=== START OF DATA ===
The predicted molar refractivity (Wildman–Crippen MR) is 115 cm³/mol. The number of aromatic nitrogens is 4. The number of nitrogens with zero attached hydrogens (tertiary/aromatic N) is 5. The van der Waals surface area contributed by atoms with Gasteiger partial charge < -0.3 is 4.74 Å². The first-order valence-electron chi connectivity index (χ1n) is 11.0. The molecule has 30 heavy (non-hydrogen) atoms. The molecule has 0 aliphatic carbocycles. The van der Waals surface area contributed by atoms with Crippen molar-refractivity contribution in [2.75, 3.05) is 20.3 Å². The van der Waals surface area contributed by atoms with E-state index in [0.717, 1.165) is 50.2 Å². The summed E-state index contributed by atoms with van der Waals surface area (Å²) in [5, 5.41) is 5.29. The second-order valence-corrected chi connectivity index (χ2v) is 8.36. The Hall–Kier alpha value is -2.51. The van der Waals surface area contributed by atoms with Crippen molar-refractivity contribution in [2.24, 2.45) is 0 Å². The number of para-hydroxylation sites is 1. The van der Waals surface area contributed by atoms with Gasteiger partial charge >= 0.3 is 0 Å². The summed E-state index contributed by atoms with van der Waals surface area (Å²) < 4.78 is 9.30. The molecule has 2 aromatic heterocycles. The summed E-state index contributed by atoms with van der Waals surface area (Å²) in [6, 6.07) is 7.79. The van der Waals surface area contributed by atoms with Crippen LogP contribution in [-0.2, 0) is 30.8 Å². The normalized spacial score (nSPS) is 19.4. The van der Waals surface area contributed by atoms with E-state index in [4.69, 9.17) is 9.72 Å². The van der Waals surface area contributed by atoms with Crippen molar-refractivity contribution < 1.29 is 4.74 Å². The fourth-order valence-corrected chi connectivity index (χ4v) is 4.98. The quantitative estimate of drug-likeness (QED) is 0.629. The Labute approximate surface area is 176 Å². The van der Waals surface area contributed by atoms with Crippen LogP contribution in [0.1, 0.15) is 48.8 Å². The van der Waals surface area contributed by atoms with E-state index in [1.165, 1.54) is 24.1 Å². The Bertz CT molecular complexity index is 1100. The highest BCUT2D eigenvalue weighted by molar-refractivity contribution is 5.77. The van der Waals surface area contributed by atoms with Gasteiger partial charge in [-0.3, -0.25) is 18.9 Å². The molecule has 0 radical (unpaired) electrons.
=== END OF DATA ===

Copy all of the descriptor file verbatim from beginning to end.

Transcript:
The predicted molar refractivity (Wildman–Crippen MR) is 115 cm³/mol. The number of aromatic nitrogens is 4. The number of nitrogens with zero attached hydrogens (tertiary/aromatic N) is 5. The van der Waals surface area contributed by atoms with Gasteiger partial charge < -0.3 is 4.74 Å². The first-order valence-electron chi connectivity index (χ1n) is 11.0. The molecule has 30 heavy (non-hydrogen) atoms. The molecule has 0 aliphatic carbocycles. The van der Waals surface area contributed by atoms with Crippen molar-refractivity contribution in [2.75, 3.05) is 20.3 Å². The van der Waals surface area contributed by atoms with E-state index in [0.717, 1.165) is 50.2 Å². The summed E-state index contributed by atoms with van der Waals surface area (Å²) in [5, 5.41) is 5.29. The second-order valence-corrected chi connectivity index (χ2v) is 8.36. The Hall–Kier alpha value is -2.51. The van der Waals surface area contributed by atoms with Crippen molar-refractivity contribution in [2.24, 2.45) is 0 Å². The number of para-hydroxylation sites is 1. The van der Waals surface area contributed by atoms with Gasteiger partial charge >= 0.3 is 0 Å². The summed E-state index contributed by atoms with van der Waals surface area (Å²) < 4.78 is 9.30. The molecule has 2 aromatic heterocycles. The summed E-state index contributed by atoms with van der Waals surface area (Å²) in [6, 6.07) is 7.79. The van der Waals surface area contributed by atoms with Crippen LogP contribution in [-0.2, 0) is 30.8 Å². The normalized spacial score (nSPS) is 19.4. The van der Waals surface area contributed by atoms with E-state index in [4.69, 9.17) is 9.72 Å². The van der Waals surface area contributed by atoms with Crippen molar-refractivity contribution < 1.29 is 4.74 Å². The fourth-order valence-corrected chi connectivity index (χ4v) is 4.98. The quantitative estimate of drug-likeness (QED) is 0.629. The Labute approximate surface area is 176 Å². The van der Waals surface area contributed by atoms with Crippen LogP contribution in [0.1, 0.15) is 48.8 Å². The van der Waals surface area contributed by atoms with E-state index in [1.165, 1.54) is 24.1 Å². The Bertz CT molecular complexity index is 1100. The highest BCUT2D eigenvalue weighted by molar-refractivity contribution is 5.77. The van der Waals surface area contributed by atoms with Gasteiger partial charge in [-0.3, -0.25) is 18.9 Å². The molecule has 0 radical (unpaired) electrons.